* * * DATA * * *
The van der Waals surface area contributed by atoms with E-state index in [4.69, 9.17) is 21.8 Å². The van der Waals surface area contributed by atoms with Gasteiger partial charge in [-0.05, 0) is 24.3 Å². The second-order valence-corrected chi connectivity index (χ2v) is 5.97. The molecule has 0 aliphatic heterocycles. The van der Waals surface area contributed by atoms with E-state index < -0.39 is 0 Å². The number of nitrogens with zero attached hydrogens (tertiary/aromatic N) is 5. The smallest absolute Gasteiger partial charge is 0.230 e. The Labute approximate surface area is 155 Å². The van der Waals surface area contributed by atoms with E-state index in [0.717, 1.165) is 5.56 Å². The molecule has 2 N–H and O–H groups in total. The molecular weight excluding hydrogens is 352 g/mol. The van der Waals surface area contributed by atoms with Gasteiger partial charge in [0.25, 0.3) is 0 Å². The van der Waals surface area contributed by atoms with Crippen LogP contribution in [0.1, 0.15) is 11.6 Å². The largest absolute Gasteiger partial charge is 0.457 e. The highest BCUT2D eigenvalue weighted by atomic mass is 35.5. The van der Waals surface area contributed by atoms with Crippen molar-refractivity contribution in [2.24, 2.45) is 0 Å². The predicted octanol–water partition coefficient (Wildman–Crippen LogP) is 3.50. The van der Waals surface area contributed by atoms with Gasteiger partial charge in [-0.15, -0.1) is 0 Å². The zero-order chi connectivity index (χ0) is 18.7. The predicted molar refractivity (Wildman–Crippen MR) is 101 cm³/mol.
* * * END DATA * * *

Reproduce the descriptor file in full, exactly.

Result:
The van der Waals surface area contributed by atoms with E-state index in [4.69, 9.17) is 21.8 Å². The van der Waals surface area contributed by atoms with Gasteiger partial charge in [-0.05, 0) is 24.3 Å². The second-order valence-corrected chi connectivity index (χ2v) is 5.97. The molecule has 0 aliphatic heterocycles. The van der Waals surface area contributed by atoms with E-state index < -0.39 is 0 Å². The number of nitrogens with zero attached hydrogens (tertiary/aromatic N) is 5. The smallest absolute Gasteiger partial charge is 0.230 e. The Labute approximate surface area is 155 Å². The van der Waals surface area contributed by atoms with E-state index in [0.717, 1.165) is 5.56 Å². The molecule has 2 N–H and O–H groups in total. The molecular weight excluding hydrogens is 352 g/mol. The van der Waals surface area contributed by atoms with Gasteiger partial charge in [0.25, 0.3) is 0 Å². The van der Waals surface area contributed by atoms with Crippen LogP contribution in [0.1, 0.15) is 11.6 Å². The largest absolute Gasteiger partial charge is 0.457 e. The highest BCUT2D eigenvalue weighted by atomic mass is 35.5. The van der Waals surface area contributed by atoms with Crippen molar-refractivity contribution in [2.24, 2.45) is 0 Å². The predicted octanol–water partition coefficient (Wildman–Crippen LogP) is 3.50. The van der Waals surface area contributed by atoms with Gasteiger partial charge in [-0.15, -0.1) is 0 Å². The zero-order chi connectivity index (χ0) is 18.7. The predicted molar refractivity (Wildman–Crippen MR) is 101 cm³/mol.